Yeah, yeah—the reason I'm skeptical about a vague plan to create "queer youth space" in Seattle is because I don't care about LGBT youth.

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Look, kids, you're asking for public money and seeking financial support and pledges of time from individuals... to do what exactly? According to your your website:

Queer youth are organizing to create safe space for our community that is led and owned by our peers and our allies. Queer Youth Space is a community initiative and coalition in which the overall campaign is to secure space for queer youth in the Seattle area. This space would be led, owned, and organized by the very constituency that the space would serve. Queer Youth Space is radical and revolutionary in that it is a youth-led, adult supported model. The ideas and values inherent within this structure are at the very core of the philosophy of the collective, chief among them furthering the model of youth leadership in which Queer Youth Space believes should be dominant structure locally as well as nationwide.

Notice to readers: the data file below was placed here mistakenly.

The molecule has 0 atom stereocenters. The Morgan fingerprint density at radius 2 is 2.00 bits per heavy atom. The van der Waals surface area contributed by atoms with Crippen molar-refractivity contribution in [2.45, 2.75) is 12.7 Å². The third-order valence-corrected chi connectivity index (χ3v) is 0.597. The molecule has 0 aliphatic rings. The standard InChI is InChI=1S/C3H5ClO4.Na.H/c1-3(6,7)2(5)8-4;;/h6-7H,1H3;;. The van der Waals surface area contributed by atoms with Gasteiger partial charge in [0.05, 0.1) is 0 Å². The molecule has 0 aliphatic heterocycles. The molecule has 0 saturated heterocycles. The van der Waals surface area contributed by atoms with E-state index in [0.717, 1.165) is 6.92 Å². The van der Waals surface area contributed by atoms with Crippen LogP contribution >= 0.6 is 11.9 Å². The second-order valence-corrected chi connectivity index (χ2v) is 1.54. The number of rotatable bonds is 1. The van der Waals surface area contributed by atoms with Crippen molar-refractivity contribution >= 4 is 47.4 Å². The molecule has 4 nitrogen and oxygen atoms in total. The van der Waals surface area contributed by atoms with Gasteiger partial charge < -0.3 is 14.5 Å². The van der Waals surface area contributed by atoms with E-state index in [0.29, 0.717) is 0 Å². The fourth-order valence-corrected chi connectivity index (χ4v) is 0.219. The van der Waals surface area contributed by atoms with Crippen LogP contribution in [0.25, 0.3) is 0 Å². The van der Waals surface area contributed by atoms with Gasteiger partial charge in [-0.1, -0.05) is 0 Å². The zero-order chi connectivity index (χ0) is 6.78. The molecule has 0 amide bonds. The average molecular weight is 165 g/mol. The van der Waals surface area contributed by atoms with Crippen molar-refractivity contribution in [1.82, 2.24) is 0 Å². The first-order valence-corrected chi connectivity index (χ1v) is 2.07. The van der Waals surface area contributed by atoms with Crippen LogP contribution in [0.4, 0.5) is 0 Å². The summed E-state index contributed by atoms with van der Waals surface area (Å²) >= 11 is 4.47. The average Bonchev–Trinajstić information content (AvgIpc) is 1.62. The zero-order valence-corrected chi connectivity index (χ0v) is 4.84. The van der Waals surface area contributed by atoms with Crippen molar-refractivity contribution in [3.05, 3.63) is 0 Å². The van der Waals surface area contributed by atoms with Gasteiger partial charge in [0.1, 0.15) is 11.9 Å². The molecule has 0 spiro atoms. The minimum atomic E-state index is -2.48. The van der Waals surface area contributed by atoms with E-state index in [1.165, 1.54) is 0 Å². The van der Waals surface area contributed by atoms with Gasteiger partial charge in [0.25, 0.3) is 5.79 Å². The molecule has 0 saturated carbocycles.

Um... okay... sounds good. Wait—what?

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You wanna create a dedicated queer youth venue/Vera of some sorts—a space that is "youth-led," but "adult supported"—and to that end you're soliciting donations and applying for grants. Great, knock yourselves out, go for it. But when you solicit donations and apply for grants for a specific project you're essentially going into the public square and making an argument, building a case, in order to win public and private support for that specific project. And some of the folks you're trying to reach—me, for starters, and other commenters who chimed in yesterday—are a little confused about what it is you're trying to accomplish. We all support queer youth. We're not sure we support this project. Can you appreciate the distinction?